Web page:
Luisa Beccaria held her couture introduction at the Ritz’s sumptuously gilded Salon César; it was a homecoming of sorts for the Milanese designer, who in that specific same place facilitated her last couture appear in 1995. Numerous years after the fact, she has a chic clan of five blue-looked at kids, and her limited-edition collections have expanded into a successful business with an international clientele. “I often dress mothers and daughters,” Beccaria said. “Beautifully made, made-to-measure couture dresses increasingly appeal to younger customers.”
The debate around the relevance of couture is a moot point for the designer. In her vision, the desire for something unique and exquisitely handmade will never be out of fashion. “Couture has to be a dream but also wearable,” she said. “What is really modern in couture today are sophisticated execution techniques, unimaginable until a few years ago: The marriage between high-end technologies and the savoir faire of the atelier makes for a different approach to made-to-measure. It opens up new creative horizons.”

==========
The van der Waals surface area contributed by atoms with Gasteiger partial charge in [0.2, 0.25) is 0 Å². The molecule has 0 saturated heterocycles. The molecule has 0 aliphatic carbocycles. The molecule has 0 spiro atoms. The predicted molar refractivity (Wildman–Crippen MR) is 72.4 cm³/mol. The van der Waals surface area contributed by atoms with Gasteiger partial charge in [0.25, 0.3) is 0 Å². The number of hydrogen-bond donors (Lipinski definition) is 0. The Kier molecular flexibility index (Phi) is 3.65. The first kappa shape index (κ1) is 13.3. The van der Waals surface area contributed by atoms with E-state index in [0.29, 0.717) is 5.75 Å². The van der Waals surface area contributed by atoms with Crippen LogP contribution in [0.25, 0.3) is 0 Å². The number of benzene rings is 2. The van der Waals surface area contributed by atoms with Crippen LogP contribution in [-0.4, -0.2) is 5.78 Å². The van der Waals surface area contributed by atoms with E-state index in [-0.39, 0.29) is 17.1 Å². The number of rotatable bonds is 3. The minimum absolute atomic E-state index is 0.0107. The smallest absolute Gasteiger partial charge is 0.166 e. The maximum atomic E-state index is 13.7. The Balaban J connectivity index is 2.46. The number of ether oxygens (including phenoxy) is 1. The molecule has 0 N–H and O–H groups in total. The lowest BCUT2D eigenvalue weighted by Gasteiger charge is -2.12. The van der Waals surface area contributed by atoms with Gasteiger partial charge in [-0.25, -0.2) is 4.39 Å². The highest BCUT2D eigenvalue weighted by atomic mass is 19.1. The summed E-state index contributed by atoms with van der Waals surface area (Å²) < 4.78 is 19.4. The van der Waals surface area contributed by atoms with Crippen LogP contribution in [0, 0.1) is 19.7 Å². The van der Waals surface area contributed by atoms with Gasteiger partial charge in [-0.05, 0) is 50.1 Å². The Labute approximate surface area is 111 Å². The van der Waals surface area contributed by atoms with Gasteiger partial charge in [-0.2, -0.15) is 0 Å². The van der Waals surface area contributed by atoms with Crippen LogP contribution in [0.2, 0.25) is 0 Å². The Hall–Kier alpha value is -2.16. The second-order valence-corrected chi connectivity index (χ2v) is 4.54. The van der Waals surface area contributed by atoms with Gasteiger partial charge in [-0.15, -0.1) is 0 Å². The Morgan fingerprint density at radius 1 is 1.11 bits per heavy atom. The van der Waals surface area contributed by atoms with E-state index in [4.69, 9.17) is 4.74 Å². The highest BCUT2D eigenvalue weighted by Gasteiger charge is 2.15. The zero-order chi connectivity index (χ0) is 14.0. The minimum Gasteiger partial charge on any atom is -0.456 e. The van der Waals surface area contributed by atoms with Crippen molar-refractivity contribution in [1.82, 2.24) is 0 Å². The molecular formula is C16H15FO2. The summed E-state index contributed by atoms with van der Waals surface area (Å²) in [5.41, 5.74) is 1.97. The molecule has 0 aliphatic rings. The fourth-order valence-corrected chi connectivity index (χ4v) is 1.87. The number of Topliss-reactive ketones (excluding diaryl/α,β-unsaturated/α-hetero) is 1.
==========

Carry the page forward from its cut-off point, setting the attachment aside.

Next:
Although the designer’s creations have a distinctive ethereal flair, they’re also rather modern in their uncomplicated grace. Shapes are unquestionably sentimental, however never over-elaborate. Indeed, even the most stupendous, most dramatic creations dependably radiate a feeling of delicacy, straightforwardness, and simplicity. The gathering exhibited Beccaria’s preference for sentiment and fragile attractiveness; long event dresses in Chantilly ribbon or unstable silk tulle in her most loved shades of blue were adorned with sequined weavings or 3-D blooms.lush flower garden was printed on a delightful midi organza number with a ruched doll-like skirt and a cute round collar, while a delicate floral motif graced a billowy gown in weightless red gazar. The same airy feel was infused in a summery plissé dress with cape sleeves enhancing the movement; printed in a geometric grid pattern, it would look a dream on one of Beccaria’s beautiful young ladies.